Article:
Still, the decision to permit Iran in the talks is likely to rankle some of America’s key allies in the region, including Israel and Saudi Arabia, which fear that U.S. engagement with Iran is reinforcing Tehran’s emerging status as a recognized regional powerhouse.

After Iran accepted the invitation on Wednesday, Saudi Arabia’s foreign minister, Adel al-Jubeir, told reporters at a press conference with British Foreign Secretary Philip Hammond in Riyadh Wednesday that the two days of talks will “test the intentions of the Syrians and the Russians,” according to a report by Al Jazeera. “If they’re serious, we will know, and if they’re not serious, we will also know and stop wasting [our] time.”

According to the Syrian Arab News Agency, Omran al-Zoubi, Syria’s information minister, advised Jubeir to “keep his mouth closed and keep his country out of a matter that is none of his business,” referring to the talks in Vienna to end the Syrian war.

The controversy over the attendee list has set the stage for a widely anticipated Vienna summit that will include Russia and Iran, both of which support the Assad regime, and the United States, Saudi Arabia, and Turkey, which oppose it. In total, nearly 20 countries have indicated they will attend. Notably, Syria’s main political opposition body and leaders of the armed opposition have not been invited.

What drove the Americans and Iranians to drop their opposition to direct talks is disputed.

U.N. peacemakers have been urging the United States since the summer of 2012 — when Kofi Annan, a former U.N. secretary-general, visited Tehran as a U.N. mediator for Syria to secure support for his peace efforts — to allow Iran to participate in talks on a political settlement.

Iran “must be part of any solution” to the conflict in Syria because it is “a key player in the region and a supporter of Syria politically, financially, and militarily,” said Ahmad Fawzi, who served as a spokesman for Annan and Lakhdar Brahimi, a former Algerian diplomat who succeeded Annan in the job as U.N. special representative for Syria.

In January 2014, Ban went so far as to invite Iran to attend political talks in Geneva, only to rescind the invitation at Washington’s insistence. Washington had demanded that Iran endorse the 2012 Geneva Communiqué, a U.N.-brokered agreement that sets the terms for a transitional government with “full executive powers.” The United States and its allies believe the Geneva agreement sets the stage for Assad’s removal from power. But Russia, which also signed the accord, doesn’t see it that way. It has argued that any decision on the future of Syria will require the agreement of Syrian leaders, including officials in Assad’s government.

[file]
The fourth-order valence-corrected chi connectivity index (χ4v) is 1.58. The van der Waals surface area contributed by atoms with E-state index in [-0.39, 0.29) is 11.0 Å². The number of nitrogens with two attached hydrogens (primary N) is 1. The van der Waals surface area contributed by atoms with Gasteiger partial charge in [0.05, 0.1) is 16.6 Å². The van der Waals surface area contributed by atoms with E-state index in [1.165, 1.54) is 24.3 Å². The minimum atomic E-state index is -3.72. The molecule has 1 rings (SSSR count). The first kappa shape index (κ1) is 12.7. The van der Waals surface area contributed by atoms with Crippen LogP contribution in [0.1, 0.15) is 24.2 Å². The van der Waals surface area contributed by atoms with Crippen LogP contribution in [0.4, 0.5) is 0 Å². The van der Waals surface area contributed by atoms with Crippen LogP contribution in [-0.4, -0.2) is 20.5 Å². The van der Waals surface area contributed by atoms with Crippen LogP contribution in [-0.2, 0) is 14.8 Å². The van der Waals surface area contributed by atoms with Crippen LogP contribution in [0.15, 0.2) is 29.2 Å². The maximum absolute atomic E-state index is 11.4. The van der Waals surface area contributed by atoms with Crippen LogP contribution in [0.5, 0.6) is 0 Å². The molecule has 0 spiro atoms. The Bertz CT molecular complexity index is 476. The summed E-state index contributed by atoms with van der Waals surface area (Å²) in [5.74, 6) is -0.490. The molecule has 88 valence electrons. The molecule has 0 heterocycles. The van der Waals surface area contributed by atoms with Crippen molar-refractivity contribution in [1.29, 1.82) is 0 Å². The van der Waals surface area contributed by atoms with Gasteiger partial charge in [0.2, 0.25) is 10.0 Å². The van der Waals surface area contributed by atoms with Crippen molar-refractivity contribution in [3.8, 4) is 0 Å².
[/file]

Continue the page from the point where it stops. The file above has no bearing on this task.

“If Iran does not fully and publicly accept the Geneva Communiqué, the invitation must be rescinded,” then-State Department spokeswoman Jen Psaki said at the time. “This is something Iran has never done publicly and something we have long made clear is required.”

In explaining the U.S. shift, Shannon told the Senate Foreign Relations Committee on Thursday that the decision to invite the Iranians to the negotiating table was driven by Russia and Iran’s expanded military presence in Syria in recent weeks.

“The Russian and Iranian presence or support for Assad is nothing new, but the Russian military presence and airstrikes [are] something new; the presence of Iranian troops and special forces is something new,” he said.

“For this reason, the secretary thought it was time to bring everybody together and effectively call their bluff, determine whether or not their … public commitment to fighting ISIL and terrorism is a meaningful one,” Shannon said, using an alternative name for the Islamic State, also known as ISIS.

He also added that the talks would be a test as to whether Russia and Iran are prepared to “work broadly with the international community to convince Mr. Assad that during a political transition process he will have to go.”

Iran’s decision to accept the U.S. invitation also amounted to an about-face.

Last month, Iran’s supreme leader, Ayatollah Ali Khamenei, swore off any new talks with the United States, saying the Iran nuclear deal was an exception to the rule. “We approved talks with the United States about the nuclear issue specifically,” Khamenei told an audience in Tehran last month. “We have not allowed talks with the United States in other fields, and we will not negotiate with them.”